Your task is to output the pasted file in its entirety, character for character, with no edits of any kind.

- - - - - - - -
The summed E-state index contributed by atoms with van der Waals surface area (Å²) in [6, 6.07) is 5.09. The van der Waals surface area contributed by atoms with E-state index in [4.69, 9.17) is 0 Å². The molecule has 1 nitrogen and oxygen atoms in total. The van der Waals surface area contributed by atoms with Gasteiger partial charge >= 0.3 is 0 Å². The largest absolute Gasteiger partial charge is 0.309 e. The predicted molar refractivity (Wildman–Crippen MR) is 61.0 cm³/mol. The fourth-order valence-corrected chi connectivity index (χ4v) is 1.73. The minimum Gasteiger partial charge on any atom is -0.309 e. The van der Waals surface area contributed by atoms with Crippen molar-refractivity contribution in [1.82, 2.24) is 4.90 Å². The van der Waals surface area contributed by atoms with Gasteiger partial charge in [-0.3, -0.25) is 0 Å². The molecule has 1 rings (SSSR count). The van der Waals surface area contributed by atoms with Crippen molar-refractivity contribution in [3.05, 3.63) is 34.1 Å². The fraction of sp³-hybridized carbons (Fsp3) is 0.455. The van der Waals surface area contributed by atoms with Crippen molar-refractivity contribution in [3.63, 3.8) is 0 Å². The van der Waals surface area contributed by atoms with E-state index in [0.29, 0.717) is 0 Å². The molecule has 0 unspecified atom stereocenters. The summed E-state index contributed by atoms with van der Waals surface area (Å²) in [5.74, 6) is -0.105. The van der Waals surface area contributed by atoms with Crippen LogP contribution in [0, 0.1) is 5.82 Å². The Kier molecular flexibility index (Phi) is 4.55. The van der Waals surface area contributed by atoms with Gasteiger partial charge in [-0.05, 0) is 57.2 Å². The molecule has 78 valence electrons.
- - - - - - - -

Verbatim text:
The summed E-state index contributed by atoms with van der Waals surface area (Å²) in [6, 6.07) is 5.09. The van der Waals surface area contributed by atoms with E-state index in [4.69, 9.17) is 0 Å². The molecule has 1 nitrogen and oxygen atoms in total. The van der Waals surface area contributed by atoms with Gasteiger partial charge >= 0.3 is 0 Å². The largest absolute Gasteiger partial charge is 0.309 e. The predicted molar refractivity (Wildman–Crippen MR) is 61.0 cm³/mol. The fourth-order valence-corrected chi connectivity index (χ4v) is 1.73. The minimum Gasteiger partial charge on any atom is -0.309 e. The van der Waals surface area contributed by atoms with Crippen molar-refractivity contribution in [1.82, 2.24) is 4.90 Å². The van der Waals surface area contributed by atoms with Gasteiger partial charge in [-0.3, -0.25) is 0 Å². The molecule has 1 rings (SSSR count). The van der Waals surface area contributed by atoms with Crippen molar-refractivity contribution in [3.05, 3.63) is 34.1 Å². The fraction of sp³-hybridized carbons (Fsp3) is 0.455. The van der Waals surface area contributed by atoms with Crippen molar-refractivity contribution in [3.63, 3.8) is 0 Å². The van der Waals surface area contributed by atoms with E-state index in [0.29, 0.717) is 0 Å². The molecule has 0 unspecified atom stereocenters. The summed E-state index contributed by atoms with van der Waals surface area (Å²) in [5.74, 6) is -0.105. The van der Waals surface area contributed by atoms with Crippen LogP contribution in [0, 0.1) is 5.82 Å². The Kier molecular flexibility index (Phi) is 4.55. The van der Waals surface area contributed by atoms with Gasteiger partial charge in [-0.05, 0) is 57.2 Å². The molecule has 78 valence electrons.